Matt sat down for a polygraph test with Jack Tremarko, who is chairperson of the American Polygraph Association media and information committee, is a former FBI polygraph unit chief in Los Angeles, and who has administered close to 3,000 polygraphs tests.
Dr. Phil asks if Matt felt comfortable with Jack, and Matt confirms that he felt fine and that he understood the questions.
"The first question was, 'Did you ever experience touching for sexual purposes with Joelle Ogletree?'" says Dr. Phil. "And your answer was ... "
"Yes," says Matt.
"Second question," says Dr. Phil. "'Did Joelle ever touch your penis with her hand?' Your answer was ... "
"Jack, was that result truthful, or was it deceptive?" asks Dr. Phil.
Jack says, "It was deceptive, Dr. Phil."
"So, tell me, so we can be very clear, so Matt can be very clear," says Dr. Phil. "That was not a truthful answer."
"It was deceptive," Jack confirms.
"Clearly deceptive," Jack tells him. "Clearly outside."
"What do you say about that?" Dr. Phil asks Matt.
"Well, that was not the first polygraph I've taken," he says. "The first one passed. That one failed. We did talk about how they work. People who do not believe me on this subject have been calling me a liar to my face through interviews, through the radio, and I'm used to that. I don't know what to say. I thought everything was fine this morning when I took the test. I don't know what else that I can say. I'm telling the truth. I have no reason to make this up. I damn sure didn't want to go through those last two years of high school hearing what I heard over my shoulder, the students."
Joelle reacts visibly. "Oh, please," she says. "Dr. Phil, he wrote a poem about it, and made copies of it, and gave it to his friends."
"I didn't make the copies," says Matt.
"Did you write a poem about it?" asks Dr. Phil.
"Oh, yes," says Matt.
"What was the nature of the poem?" asks Dr. Phil.
"The assignment was for the Canterbury Tales," Matt recounts. "You write a poem that rhymes about an event that was in your life. That was the assignment."
"And you turned that in?"
"Yes," says Matt.
"And made copies and gave it to people," Joelle adds.
"Did you distribute it?" asks Dr. Phil.
"I didn't distribute it," says Matt. "It was made copies of. And it was all over the school, no doubt."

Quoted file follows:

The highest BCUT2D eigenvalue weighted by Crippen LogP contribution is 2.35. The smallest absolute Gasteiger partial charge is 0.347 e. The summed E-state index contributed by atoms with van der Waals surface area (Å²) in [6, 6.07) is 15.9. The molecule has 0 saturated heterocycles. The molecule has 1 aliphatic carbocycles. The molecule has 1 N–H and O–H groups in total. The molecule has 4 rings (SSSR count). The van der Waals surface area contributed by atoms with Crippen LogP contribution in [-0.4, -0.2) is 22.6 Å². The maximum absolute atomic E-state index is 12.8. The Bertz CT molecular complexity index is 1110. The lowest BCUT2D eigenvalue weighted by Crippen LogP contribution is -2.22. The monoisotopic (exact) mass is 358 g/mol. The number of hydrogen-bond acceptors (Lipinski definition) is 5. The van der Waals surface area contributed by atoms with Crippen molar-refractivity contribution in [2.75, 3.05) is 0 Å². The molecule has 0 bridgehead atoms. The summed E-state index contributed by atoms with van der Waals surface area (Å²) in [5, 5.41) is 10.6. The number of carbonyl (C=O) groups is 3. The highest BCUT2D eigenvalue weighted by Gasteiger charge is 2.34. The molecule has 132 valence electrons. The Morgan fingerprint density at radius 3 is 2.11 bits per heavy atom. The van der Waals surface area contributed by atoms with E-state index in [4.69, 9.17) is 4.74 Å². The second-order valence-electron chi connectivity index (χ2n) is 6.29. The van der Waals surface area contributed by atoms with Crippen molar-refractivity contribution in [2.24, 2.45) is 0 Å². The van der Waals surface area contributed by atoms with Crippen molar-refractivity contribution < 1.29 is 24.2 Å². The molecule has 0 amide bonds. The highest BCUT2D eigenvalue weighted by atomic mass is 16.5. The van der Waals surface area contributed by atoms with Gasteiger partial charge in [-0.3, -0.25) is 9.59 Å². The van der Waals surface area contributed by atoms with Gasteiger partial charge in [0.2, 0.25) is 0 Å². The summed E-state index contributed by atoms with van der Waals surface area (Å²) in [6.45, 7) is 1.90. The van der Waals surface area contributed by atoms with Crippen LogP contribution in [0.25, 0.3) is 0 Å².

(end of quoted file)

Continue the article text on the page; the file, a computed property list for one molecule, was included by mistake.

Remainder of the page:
"In testimony he said he made the copies," Joelle reveals. "One testimony he said he didn't, and in another testimony he said he did." When Matt issues a denial, Joelle says, "Yes, he did. We can fax you the transcript."
"I did not physically make the copies and hand them out to the students," says Matt.
"Did you cause them to be copied?" Dr. Phil asks.
"No," says Matt. "The only copy that I had was the one I printed out. And no, I did not go through the school distributing this poem. I did it as an assignment. I had to read it in front of the class, and I did so."
"I didn't know he read it in front of the class," says Joelle. "My goodness. I'd like to know why that teacher allowed that too. I didn't know that until just now."
"Well, your husband was your teacher in high school," Matt counters, addressing Joelle.
Joelle looks squarely at him and says, "What does that have to do with a teacher allowing you to read a poem?"
"I see this chain here," Matt explains. "Doug taught you in high school, y'all got married, and then this happens with you and I and ****."
"What's your point?" asks Joelle.
"That's not clear enough?" says Matt. "You married your high school teacher."
"What are you implying?" asks Joelle.
"It's a little odd to me," says Matt. "I'm implying there's something's that's not quite right with this entire situation."
"I'm not calling you a pedophile."
"Makes you someone who sexually molests underage people?" she clarifies.
"The state viewed it as molestation," says Matt. "I don't like that word. I didn't feel like I was molested by you."
"Because you weren't," Doug chimes in from the audience.
Jack: Were you 100 percent honest with me today on that polygraph test?
Matt: Yes sir, Jack. Yes I was.
Jack: And when I asked you, "Not in connection with this case, have you ever lied to get out of trouble?" what did you tell me?
Matt: I told you no.
Jack: Was that the truth?
Matt: That's the truth.
Jack: And, "Not in connection with this case have you ever lied to someone who loved or trusted you?"
Jack: And that's the truth?
Matt: That's the truth.
Jack: And, "Not in connection with this case have you ever lied about anything really important?"
Dr. Phil tells Matt, "Well you're the first person I've ever met who could say no to those three questions, including me."
Matt appears perplexed. "About just being a liar? I don't underst " "
"Well, I mean, we grow up," says Dr. Phil. "People tell lies when they're kids."
"Jack and I talked about the white lies," Matt explains. "If my sister asked me when she was pregant if she looked fat, I didn't say, 'Yeah, you look horrible.' We talked about those. Yes, I've said those. Many of those."
"OK. I just wanted to be clear," says Dr. Phil.
He adds, "Matt, you maintain that you're telling the truth."
"Yes, sir," says Matt.
Dr. Phil continues, "The other gentleman who took the polygraph in Texas maintains that he's telling the truth and has gone back for a post-interview with the examiner and says, 'Maybe I failed because we had more sex than what I talked about, and I felt guilty about that.' So, I don't know how to respond to that, but those charts were conclusive in Texas, correct, Jack?"
"They were absolutely conclusive," he replies.
"And this chart was conclusive here, correct?"
"Yeah, that's right, Dr. Phil," says Jack.
In closing, Dr. Phil tells the former teacher, "Joelle, I hope this helps bring things to a close for you. Doug, I appreciate y'all having the strength and courage to be here." Turning to Matt, he says, "If you're telling the truth this has got to be very frustrating to you."
"Just a little," says the young man.
Dr. Phil says, "I can well imagine."